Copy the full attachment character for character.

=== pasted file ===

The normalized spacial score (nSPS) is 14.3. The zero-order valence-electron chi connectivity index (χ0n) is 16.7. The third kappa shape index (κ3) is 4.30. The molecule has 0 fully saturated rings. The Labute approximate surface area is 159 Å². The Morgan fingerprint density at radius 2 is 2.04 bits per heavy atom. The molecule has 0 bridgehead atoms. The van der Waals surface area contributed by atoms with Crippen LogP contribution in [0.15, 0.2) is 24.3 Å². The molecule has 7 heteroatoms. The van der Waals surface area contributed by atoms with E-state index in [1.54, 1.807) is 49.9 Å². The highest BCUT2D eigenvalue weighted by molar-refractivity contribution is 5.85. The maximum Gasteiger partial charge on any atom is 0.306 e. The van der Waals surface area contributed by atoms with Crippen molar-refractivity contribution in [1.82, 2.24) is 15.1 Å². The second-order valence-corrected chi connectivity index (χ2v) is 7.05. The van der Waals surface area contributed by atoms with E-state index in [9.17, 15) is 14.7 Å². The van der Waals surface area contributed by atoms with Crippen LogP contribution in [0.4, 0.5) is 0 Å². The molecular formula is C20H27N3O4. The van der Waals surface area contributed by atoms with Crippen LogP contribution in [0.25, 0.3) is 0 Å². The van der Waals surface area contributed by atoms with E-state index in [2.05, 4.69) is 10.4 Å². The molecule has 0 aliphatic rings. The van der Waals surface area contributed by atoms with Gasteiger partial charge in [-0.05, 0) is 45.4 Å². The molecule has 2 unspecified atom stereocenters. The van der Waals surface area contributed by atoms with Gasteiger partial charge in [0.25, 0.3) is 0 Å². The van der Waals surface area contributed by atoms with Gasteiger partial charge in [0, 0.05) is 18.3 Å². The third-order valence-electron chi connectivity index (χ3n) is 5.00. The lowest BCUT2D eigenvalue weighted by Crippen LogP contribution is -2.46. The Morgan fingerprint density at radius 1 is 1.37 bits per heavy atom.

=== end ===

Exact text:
The normalized spacial score (nSPS) is 14.3. The zero-order valence-electron chi connectivity index (χ0n) is 16.7. The third kappa shape index (κ3) is 4.30. The molecule has 0 fully saturated rings. The Labute approximate surface area is 159 Å². The Morgan fingerprint density at radius 2 is 2.04 bits per heavy atom. The molecule has 0 bridgehead atoms. The van der Waals surface area contributed by atoms with Crippen LogP contribution in [0.15, 0.2) is 24.3 Å². The molecule has 7 heteroatoms. The van der Waals surface area contributed by atoms with E-state index in [1.54, 1.807) is 49.9 Å². The highest BCUT2D eigenvalue weighted by molar-refractivity contribution is 5.85. The maximum Gasteiger partial charge on any atom is 0.306 e. The van der Waals surface area contributed by atoms with Crippen molar-refractivity contribution in [1.82, 2.24) is 15.1 Å². The second-order valence-corrected chi connectivity index (χ2v) is 7.05. The van der Waals surface area contributed by atoms with E-state index in [9.17, 15) is 14.7 Å². The van der Waals surface area contributed by atoms with Crippen LogP contribution in [0.4, 0.5) is 0 Å². The molecular formula is C20H27N3O4. The van der Waals surface area contributed by atoms with Crippen LogP contribution in [0.25, 0.3) is 0 Å². The van der Waals surface area contributed by atoms with E-state index in [2.05, 4.69) is 10.4 Å². The molecule has 0 aliphatic rings. The van der Waals surface area contributed by atoms with Gasteiger partial charge in [-0.05, 0) is 45.4 Å². The molecule has 2 unspecified atom stereocenters. The van der Waals surface area contributed by atoms with Gasteiger partial charge in [0.25, 0.3) is 0 Å². The van der Waals surface area contributed by atoms with Gasteiger partial charge in [0, 0.05) is 18.3 Å². The third-order valence-electron chi connectivity index (χ3n) is 5.00. The lowest BCUT2D eigenvalue weighted by Crippen LogP contribution is -2.46. The Morgan fingerprint density at radius 1 is 1.37 bits per heavy atom.